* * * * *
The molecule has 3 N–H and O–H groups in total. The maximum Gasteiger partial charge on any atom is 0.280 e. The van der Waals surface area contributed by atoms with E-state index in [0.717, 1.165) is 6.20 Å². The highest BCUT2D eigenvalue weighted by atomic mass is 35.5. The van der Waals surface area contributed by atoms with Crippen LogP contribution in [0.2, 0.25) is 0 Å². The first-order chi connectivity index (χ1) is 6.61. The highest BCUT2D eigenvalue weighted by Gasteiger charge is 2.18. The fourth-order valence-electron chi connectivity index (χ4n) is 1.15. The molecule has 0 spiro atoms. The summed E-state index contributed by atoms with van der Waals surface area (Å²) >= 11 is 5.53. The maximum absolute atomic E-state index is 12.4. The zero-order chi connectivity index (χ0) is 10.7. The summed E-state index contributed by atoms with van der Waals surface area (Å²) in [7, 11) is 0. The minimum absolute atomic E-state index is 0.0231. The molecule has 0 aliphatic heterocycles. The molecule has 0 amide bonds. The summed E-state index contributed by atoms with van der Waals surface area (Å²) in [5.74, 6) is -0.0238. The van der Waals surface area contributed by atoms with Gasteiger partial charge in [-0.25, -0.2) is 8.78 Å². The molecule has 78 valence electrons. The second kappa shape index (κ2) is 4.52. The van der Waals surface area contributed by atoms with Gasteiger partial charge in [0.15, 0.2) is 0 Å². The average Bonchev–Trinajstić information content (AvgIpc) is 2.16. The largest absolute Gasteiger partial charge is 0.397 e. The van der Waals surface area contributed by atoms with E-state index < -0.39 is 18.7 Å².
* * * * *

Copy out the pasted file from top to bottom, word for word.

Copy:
The molecule has 3 N–H and O–H groups in total. The maximum Gasteiger partial charge on any atom is 0.280 e. The van der Waals surface area contributed by atoms with E-state index in [0.717, 1.165) is 6.20 Å². The highest BCUT2D eigenvalue weighted by atomic mass is 35.5. The van der Waals surface area contributed by atoms with Crippen LogP contribution in [0.2, 0.25) is 0 Å². The first-order chi connectivity index (χ1) is 6.61. The highest BCUT2D eigenvalue weighted by Gasteiger charge is 2.18. The fourth-order valence-electron chi connectivity index (χ4n) is 1.15. The molecule has 0 spiro atoms. The summed E-state index contributed by atoms with van der Waals surface area (Å²) >= 11 is 5.53. The maximum absolute atomic E-state index is 12.4. The zero-order chi connectivity index (χ0) is 10.7. The summed E-state index contributed by atoms with van der Waals surface area (Å²) in [7, 11) is 0. The minimum absolute atomic E-state index is 0.0231. The molecule has 0 aliphatic heterocycles. The molecule has 0 amide bonds. The summed E-state index contributed by atoms with van der Waals surface area (Å²) in [5.74, 6) is -0.0238. The van der Waals surface area contributed by atoms with Gasteiger partial charge in [-0.25, -0.2) is 8.78 Å². The molecule has 78 valence electrons. The second kappa shape index (κ2) is 4.52. The van der Waals surface area contributed by atoms with Gasteiger partial charge in [0.15, 0.2) is 0 Å². The average Bonchev–Trinajstić information content (AvgIpc) is 2.16. The largest absolute Gasteiger partial charge is 0.397 e. The van der Waals surface area contributed by atoms with E-state index < -0.39 is 18.7 Å².